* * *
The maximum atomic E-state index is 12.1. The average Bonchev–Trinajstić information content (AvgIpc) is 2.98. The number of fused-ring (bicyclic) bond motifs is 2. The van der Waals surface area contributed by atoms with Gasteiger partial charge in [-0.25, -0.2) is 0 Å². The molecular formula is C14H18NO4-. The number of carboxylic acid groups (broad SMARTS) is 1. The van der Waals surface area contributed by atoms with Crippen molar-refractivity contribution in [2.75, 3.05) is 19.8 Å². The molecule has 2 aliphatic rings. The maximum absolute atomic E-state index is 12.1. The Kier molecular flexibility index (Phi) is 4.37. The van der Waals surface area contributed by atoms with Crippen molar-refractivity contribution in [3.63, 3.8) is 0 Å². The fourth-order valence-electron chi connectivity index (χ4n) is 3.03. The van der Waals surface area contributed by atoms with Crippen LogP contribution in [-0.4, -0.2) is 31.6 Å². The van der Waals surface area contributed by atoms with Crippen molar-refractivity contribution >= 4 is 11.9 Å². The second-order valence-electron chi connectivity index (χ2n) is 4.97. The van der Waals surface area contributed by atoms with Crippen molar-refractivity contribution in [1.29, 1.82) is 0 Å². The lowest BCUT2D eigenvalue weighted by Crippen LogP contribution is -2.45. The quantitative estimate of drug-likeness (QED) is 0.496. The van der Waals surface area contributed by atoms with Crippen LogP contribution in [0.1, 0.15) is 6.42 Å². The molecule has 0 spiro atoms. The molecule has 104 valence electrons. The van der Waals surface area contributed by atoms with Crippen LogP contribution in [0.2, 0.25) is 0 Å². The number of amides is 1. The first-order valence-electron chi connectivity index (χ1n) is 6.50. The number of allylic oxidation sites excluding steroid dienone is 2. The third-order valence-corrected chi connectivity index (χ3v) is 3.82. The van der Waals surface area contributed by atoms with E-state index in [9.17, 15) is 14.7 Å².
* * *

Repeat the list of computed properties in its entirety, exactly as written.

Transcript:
The maximum atomic E-state index is 12.1. The average Bonchev–Trinajstić information content (AvgIpc) is 2.98. The number of fused-ring (bicyclic) bond motifs is 2. The van der Waals surface area contributed by atoms with Gasteiger partial charge in [-0.25, -0.2) is 0 Å². The molecular formula is C14H18NO4-. The number of carboxylic acid groups (broad SMARTS) is 1. The van der Waals surface area contributed by atoms with Crippen molar-refractivity contribution in [2.75, 3.05) is 19.8 Å². The molecule has 2 aliphatic rings. The maximum absolute atomic E-state index is 12.1. The Kier molecular flexibility index (Phi) is 4.37. The van der Waals surface area contributed by atoms with Crippen molar-refractivity contribution in [3.63, 3.8) is 0 Å². The fourth-order valence-electron chi connectivity index (χ4n) is 3.03. The van der Waals surface area contributed by atoms with Crippen LogP contribution in [-0.4, -0.2) is 31.6 Å². The van der Waals surface area contributed by atoms with Crippen molar-refractivity contribution >= 4 is 11.9 Å². The second-order valence-electron chi connectivity index (χ2n) is 4.97. The van der Waals surface area contributed by atoms with Crippen molar-refractivity contribution in [1.29, 1.82) is 0 Å². The lowest BCUT2D eigenvalue weighted by Crippen LogP contribution is -2.45. The quantitative estimate of drug-likeness (QED) is 0.496. The van der Waals surface area contributed by atoms with Crippen LogP contribution in [0.1, 0.15) is 6.42 Å². The molecule has 0 spiro atoms. The molecule has 104 valence electrons. The van der Waals surface area contributed by atoms with Crippen LogP contribution in [0.2, 0.25) is 0 Å². The number of amides is 1. The first-order valence-electron chi connectivity index (χ1n) is 6.50. The number of allylic oxidation sites excluding steroid dienone is 2. The third-order valence-corrected chi connectivity index (χ3v) is 3.82. The van der Waals surface area contributed by atoms with E-state index in [9.17, 15) is 14.7 Å².